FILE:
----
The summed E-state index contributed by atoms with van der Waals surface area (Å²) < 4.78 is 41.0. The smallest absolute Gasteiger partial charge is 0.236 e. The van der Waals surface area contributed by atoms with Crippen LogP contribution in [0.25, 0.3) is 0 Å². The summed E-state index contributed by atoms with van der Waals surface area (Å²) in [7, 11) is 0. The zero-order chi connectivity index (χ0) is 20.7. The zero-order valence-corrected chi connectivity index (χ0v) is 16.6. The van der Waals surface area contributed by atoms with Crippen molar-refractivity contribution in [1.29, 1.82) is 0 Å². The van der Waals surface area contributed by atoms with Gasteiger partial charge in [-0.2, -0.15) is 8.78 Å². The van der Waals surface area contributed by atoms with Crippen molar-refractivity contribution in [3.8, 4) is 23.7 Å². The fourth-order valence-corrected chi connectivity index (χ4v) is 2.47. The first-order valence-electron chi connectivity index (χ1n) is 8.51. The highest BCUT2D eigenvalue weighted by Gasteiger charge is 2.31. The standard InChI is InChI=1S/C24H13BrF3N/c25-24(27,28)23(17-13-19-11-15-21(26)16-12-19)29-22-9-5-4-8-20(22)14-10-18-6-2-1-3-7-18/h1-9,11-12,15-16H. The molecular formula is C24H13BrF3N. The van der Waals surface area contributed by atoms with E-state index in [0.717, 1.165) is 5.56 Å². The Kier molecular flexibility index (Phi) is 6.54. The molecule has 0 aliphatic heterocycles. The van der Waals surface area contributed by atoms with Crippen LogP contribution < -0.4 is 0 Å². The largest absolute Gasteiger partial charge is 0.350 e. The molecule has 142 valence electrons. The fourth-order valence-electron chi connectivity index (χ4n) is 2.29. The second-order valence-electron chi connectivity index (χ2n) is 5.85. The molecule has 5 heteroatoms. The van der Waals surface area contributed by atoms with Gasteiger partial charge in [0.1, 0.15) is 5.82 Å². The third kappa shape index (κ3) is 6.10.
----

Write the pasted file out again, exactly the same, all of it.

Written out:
The summed E-state index contributed by atoms with van der Waals surface area (Å²) < 4.78 is 41.0. The smallest absolute Gasteiger partial charge is 0.236 e. The van der Waals surface area contributed by atoms with Crippen LogP contribution in [0.25, 0.3) is 0 Å². The summed E-state index contributed by atoms with van der Waals surface area (Å²) in [7, 11) is 0. The zero-order chi connectivity index (χ0) is 20.7. The zero-order valence-corrected chi connectivity index (χ0v) is 16.6. The van der Waals surface area contributed by atoms with Crippen molar-refractivity contribution in [1.29, 1.82) is 0 Å². The van der Waals surface area contributed by atoms with Gasteiger partial charge in [-0.2, -0.15) is 8.78 Å². The van der Waals surface area contributed by atoms with Crippen molar-refractivity contribution in [3.8, 4) is 23.7 Å². The fourth-order valence-corrected chi connectivity index (χ4v) is 2.47. The first-order valence-electron chi connectivity index (χ1n) is 8.51. The highest BCUT2D eigenvalue weighted by Gasteiger charge is 2.31. The standard InChI is InChI=1S/C24H13BrF3N/c25-24(27,28)23(17-13-19-11-15-21(26)16-12-19)29-22-9-5-4-8-20(22)14-10-18-6-2-1-3-7-18/h1-9,11-12,15-16H. The molecular formula is C24H13BrF3N. The van der Waals surface area contributed by atoms with E-state index in [0.717, 1.165) is 5.56 Å². The Kier molecular flexibility index (Phi) is 6.54. The molecule has 0 aliphatic heterocycles. The van der Waals surface area contributed by atoms with Crippen LogP contribution < -0.4 is 0 Å². The largest absolute Gasteiger partial charge is 0.350 e. The molecule has 142 valence electrons. The fourth-order valence-electron chi connectivity index (χ4n) is 2.29. The second-order valence-electron chi connectivity index (χ2n) is 5.85. The molecule has 5 heteroatoms. The van der Waals surface area contributed by atoms with Gasteiger partial charge in [0.1, 0.15) is 5.82 Å². The third kappa shape index (κ3) is 6.10.